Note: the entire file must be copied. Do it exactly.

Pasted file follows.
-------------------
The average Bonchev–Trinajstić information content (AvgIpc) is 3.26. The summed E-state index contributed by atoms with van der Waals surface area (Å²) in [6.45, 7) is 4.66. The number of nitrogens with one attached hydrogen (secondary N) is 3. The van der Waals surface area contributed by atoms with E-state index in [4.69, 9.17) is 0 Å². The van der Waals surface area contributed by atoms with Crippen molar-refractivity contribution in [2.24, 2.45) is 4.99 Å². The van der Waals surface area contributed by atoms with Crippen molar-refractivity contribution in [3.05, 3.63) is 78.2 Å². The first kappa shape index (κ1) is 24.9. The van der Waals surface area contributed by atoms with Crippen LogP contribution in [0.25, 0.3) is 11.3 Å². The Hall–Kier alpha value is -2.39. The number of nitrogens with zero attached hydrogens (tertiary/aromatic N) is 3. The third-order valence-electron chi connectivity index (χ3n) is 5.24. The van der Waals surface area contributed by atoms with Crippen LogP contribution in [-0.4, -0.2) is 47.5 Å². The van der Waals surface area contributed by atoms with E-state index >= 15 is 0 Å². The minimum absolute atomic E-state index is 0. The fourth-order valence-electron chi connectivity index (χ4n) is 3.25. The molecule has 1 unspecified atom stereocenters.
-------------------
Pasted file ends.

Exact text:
The average Bonchev–Trinajstić information content (AvgIpc) is 3.26. The summed E-state index contributed by atoms with van der Waals surface area (Å²) in [6.45, 7) is 4.66. The number of nitrogens with one attached hydrogen (secondary N) is 3. The van der Waals surface area contributed by atoms with E-state index in [4.69, 9.17) is 0 Å². The van der Waals surface area contributed by atoms with Crippen molar-refractivity contribution in [2.24, 2.45) is 4.99 Å². The van der Waals surface area contributed by atoms with Crippen molar-refractivity contribution in [3.05, 3.63) is 78.2 Å². The first kappa shape index (κ1) is 24.9. The van der Waals surface area contributed by atoms with Crippen LogP contribution in [0.25, 0.3) is 11.3 Å². The Hall–Kier alpha value is -2.39. The number of nitrogens with zero attached hydrogens (tertiary/aromatic N) is 3. The third-order valence-electron chi connectivity index (χ3n) is 5.24. The van der Waals surface area contributed by atoms with Crippen LogP contribution in [-0.4, -0.2) is 47.5 Å². The van der Waals surface area contributed by atoms with E-state index >= 15 is 0 Å². The minimum absolute atomic E-state index is 0. The fourth-order valence-electron chi connectivity index (χ4n) is 3.25. The molecule has 1 unspecified atom stereocenters.